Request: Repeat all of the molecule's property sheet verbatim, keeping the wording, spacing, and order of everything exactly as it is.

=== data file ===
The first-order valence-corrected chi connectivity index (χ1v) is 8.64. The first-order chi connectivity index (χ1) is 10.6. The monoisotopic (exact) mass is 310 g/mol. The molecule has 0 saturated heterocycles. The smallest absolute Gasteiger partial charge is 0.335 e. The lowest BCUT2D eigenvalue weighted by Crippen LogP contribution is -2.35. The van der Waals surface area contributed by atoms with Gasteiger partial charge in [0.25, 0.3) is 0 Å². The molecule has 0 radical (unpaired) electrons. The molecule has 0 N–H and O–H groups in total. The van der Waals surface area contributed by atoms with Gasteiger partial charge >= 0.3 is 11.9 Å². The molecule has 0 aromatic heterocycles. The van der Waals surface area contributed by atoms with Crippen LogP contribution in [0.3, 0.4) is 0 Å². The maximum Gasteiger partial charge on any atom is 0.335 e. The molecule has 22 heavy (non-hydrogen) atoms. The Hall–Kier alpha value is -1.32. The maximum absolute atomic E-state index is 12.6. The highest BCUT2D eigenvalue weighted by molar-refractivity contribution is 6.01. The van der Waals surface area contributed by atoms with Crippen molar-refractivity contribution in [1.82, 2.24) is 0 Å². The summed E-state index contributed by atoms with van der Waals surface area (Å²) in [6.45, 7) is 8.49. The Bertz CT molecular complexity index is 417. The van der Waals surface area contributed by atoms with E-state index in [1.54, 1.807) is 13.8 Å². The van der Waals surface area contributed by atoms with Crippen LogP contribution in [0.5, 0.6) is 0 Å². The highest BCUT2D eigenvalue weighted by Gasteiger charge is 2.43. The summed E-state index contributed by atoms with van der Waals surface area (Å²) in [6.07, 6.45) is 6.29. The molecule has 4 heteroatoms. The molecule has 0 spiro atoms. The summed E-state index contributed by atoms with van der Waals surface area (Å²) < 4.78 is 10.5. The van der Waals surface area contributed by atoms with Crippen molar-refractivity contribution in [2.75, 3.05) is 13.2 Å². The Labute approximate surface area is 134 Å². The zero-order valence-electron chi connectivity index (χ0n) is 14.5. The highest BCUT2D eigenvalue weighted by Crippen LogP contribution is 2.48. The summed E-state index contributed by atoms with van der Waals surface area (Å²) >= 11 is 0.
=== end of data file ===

The first-order valence-corrected chi connectivity index (χ1v) is 8.64. The first-order chi connectivity index (χ1) is 10.6. The monoisotopic (exact) mass is 310 g/mol. The molecule has 0 saturated heterocycles. The smallest absolute Gasteiger partial charge is 0.335 e. The lowest BCUT2D eigenvalue weighted by Crippen LogP contribution is -2.35. The van der Waals surface area contributed by atoms with Gasteiger partial charge in [0.25, 0.3) is 0 Å². The molecule has 0 radical (unpaired) electrons. The molecule has 0 N–H and O–H groups in total. The van der Waals surface area contributed by atoms with Gasteiger partial charge >= 0.3 is 11.9 Å². The molecule has 0 aromatic heterocycles. The van der Waals surface area contributed by atoms with Crippen LogP contribution in [0.3, 0.4) is 0 Å². The maximum Gasteiger partial charge on any atom is 0.335 e. The molecule has 22 heavy (non-hydrogen) atoms. The Hall–Kier alpha value is -1.32. The maximum absolute atomic E-state index is 12.6. The highest BCUT2D eigenvalue weighted by molar-refractivity contribution is 6.01. The van der Waals surface area contributed by atoms with Crippen molar-refractivity contribution in [1.82, 2.24) is 0 Å². The summed E-state index contributed by atoms with van der Waals surface area (Å²) in [6.45, 7) is 8.49. The Bertz CT molecular complexity index is 417. The van der Waals surface area contributed by atoms with E-state index in [1.54, 1.807) is 13.8 Å². The van der Waals surface area contributed by atoms with Crippen LogP contribution in [0.5, 0.6) is 0 Å². The highest BCUT2D eigenvalue weighted by Gasteiger charge is 2.43. The summed E-state index contributed by atoms with van der Waals surface area (Å²) in [6.07, 6.45) is 6.29. The molecule has 4 heteroatoms. The molecule has 0 spiro atoms. The summed E-state index contributed by atoms with van der Waals surface area (Å²) < 4.78 is 10.5. The van der Waals surface area contributed by atoms with Crippen molar-refractivity contribution in [2.75, 3.05) is 13.2 Å². The Labute approximate surface area is 134 Å². The zero-order valence-electron chi connectivity index (χ0n) is 14.5. The highest BCUT2D eigenvalue weighted by Crippen LogP contribution is 2.48. The summed E-state index contributed by atoms with van der Waals surface area (Å²) >= 11 is 0.